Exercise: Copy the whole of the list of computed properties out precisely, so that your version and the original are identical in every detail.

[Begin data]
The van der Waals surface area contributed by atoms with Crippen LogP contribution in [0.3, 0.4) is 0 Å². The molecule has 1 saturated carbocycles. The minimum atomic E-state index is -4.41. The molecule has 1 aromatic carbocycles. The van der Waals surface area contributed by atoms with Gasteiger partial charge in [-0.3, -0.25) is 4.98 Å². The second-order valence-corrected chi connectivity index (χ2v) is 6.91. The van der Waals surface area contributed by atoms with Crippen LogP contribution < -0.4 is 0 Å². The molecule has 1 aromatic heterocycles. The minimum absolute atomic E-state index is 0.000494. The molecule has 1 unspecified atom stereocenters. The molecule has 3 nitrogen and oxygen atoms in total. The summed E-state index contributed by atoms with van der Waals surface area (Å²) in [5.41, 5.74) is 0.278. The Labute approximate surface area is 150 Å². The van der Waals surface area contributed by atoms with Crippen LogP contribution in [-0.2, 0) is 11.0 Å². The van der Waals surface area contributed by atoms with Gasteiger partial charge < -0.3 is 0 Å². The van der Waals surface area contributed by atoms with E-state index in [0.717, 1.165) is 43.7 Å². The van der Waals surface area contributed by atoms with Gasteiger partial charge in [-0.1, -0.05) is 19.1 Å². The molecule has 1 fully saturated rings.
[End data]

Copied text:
The van der Waals surface area contributed by atoms with Crippen LogP contribution in [0.3, 0.4) is 0 Å². The molecule has 1 saturated carbocycles. The minimum atomic E-state index is -4.41. The molecule has 1 aromatic carbocycles. The van der Waals surface area contributed by atoms with Gasteiger partial charge in [-0.3, -0.25) is 4.98 Å². The second-order valence-corrected chi connectivity index (χ2v) is 6.91. The van der Waals surface area contributed by atoms with Crippen LogP contribution < -0.4 is 0 Å². The molecule has 1 aromatic heterocycles. The minimum absolute atomic E-state index is 0.000494. The molecule has 1 unspecified atom stereocenters. The molecule has 3 nitrogen and oxygen atoms in total. The summed E-state index contributed by atoms with van der Waals surface area (Å²) in [5.41, 5.74) is 0.278. The Labute approximate surface area is 150 Å². The van der Waals surface area contributed by atoms with Crippen LogP contribution in [-0.2, 0) is 11.0 Å². The van der Waals surface area contributed by atoms with Gasteiger partial charge < -0.3 is 0 Å². The van der Waals surface area contributed by atoms with E-state index in [0.717, 1.165) is 43.7 Å². The van der Waals surface area contributed by atoms with Gasteiger partial charge in [-0.1, -0.05) is 19.1 Å². The molecule has 1 fully saturated rings.